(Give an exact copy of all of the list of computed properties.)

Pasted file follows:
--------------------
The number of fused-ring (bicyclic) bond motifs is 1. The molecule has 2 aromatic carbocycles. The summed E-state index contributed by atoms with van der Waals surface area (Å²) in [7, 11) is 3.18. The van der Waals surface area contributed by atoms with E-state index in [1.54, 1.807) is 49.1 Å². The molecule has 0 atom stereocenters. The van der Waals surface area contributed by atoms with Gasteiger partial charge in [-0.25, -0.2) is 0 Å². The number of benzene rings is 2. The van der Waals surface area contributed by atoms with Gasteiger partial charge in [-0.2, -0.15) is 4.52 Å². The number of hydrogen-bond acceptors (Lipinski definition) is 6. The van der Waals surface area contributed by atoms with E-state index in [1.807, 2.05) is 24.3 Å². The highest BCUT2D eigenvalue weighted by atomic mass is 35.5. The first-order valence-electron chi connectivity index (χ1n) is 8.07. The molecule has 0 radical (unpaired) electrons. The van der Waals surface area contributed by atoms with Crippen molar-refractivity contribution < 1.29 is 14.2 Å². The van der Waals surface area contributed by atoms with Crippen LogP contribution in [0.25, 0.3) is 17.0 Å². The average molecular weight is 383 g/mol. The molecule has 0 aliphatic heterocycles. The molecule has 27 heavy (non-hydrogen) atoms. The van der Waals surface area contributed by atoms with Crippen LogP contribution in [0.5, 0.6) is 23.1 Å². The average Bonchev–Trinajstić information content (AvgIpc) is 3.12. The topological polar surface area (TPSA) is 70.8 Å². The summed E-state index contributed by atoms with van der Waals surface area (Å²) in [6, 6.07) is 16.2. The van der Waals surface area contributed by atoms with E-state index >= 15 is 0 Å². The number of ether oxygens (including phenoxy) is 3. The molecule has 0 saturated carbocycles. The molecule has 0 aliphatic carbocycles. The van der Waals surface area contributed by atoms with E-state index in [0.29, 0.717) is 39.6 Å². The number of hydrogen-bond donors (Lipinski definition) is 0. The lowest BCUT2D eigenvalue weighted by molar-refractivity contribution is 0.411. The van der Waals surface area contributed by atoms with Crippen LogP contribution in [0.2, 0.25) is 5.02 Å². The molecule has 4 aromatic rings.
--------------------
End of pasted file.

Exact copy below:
The number of fused-ring (bicyclic) bond motifs is 1. The molecule has 2 aromatic carbocycles. The summed E-state index contributed by atoms with van der Waals surface area (Å²) in [7, 11) is 3.18. The van der Waals surface area contributed by atoms with E-state index in [1.54, 1.807) is 49.1 Å². The molecule has 0 atom stereocenters. The van der Waals surface area contributed by atoms with Gasteiger partial charge in [-0.25, -0.2) is 0 Å². The number of benzene rings is 2. The van der Waals surface area contributed by atoms with Gasteiger partial charge in [-0.2, -0.15) is 4.52 Å². The number of hydrogen-bond acceptors (Lipinski definition) is 6. The van der Waals surface area contributed by atoms with E-state index in [1.807, 2.05) is 24.3 Å². The highest BCUT2D eigenvalue weighted by atomic mass is 35.5. The first-order valence-electron chi connectivity index (χ1n) is 8.07. The molecule has 0 radical (unpaired) electrons. The van der Waals surface area contributed by atoms with Crippen molar-refractivity contribution < 1.29 is 14.2 Å². The van der Waals surface area contributed by atoms with Crippen LogP contribution in [0.25, 0.3) is 17.0 Å². The average molecular weight is 383 g/mol. The molecule has 0 aliphatic heterocycles. The molecule has 27 heavy (non-hydrogen) atoms. The van der Waals surface area contributed by atoms with Crippen LogP contribution in [0.5, 0.6) is 23.1 Å². The average Bonchev–Trinajstić information content (AvgIpc) is 3.12. The topological polar surface area (TPSA) is 70.8 Å². The summed E-state index contributed by atoms with van der Waals surface area (Å²) in [6, 6.07) is 16.2. The van der Waals surface area contributed by atoms with E-state index >= 15 is 0 Å². The number of ether oxygens (including phenoxy) is 3. The molecule has 0 saturated carbocycles. The molecule has 0 aliphatic carbocycles. The van der Waals surface area contributed by atoms with E-state index in [0.29, 0.717) is 39.6 Å². The number of hydrogen-bond donors (Lipinski definition) is 0. The lowest BCUT2D eigenvalue weighted by molar-refractivity contribution is 0.411. The van der Waals surface area contributed by atoms with Crippen LogP contribution in [0.2, 0.25) is 5.02 Å². The molecule has 4 aromatic rings.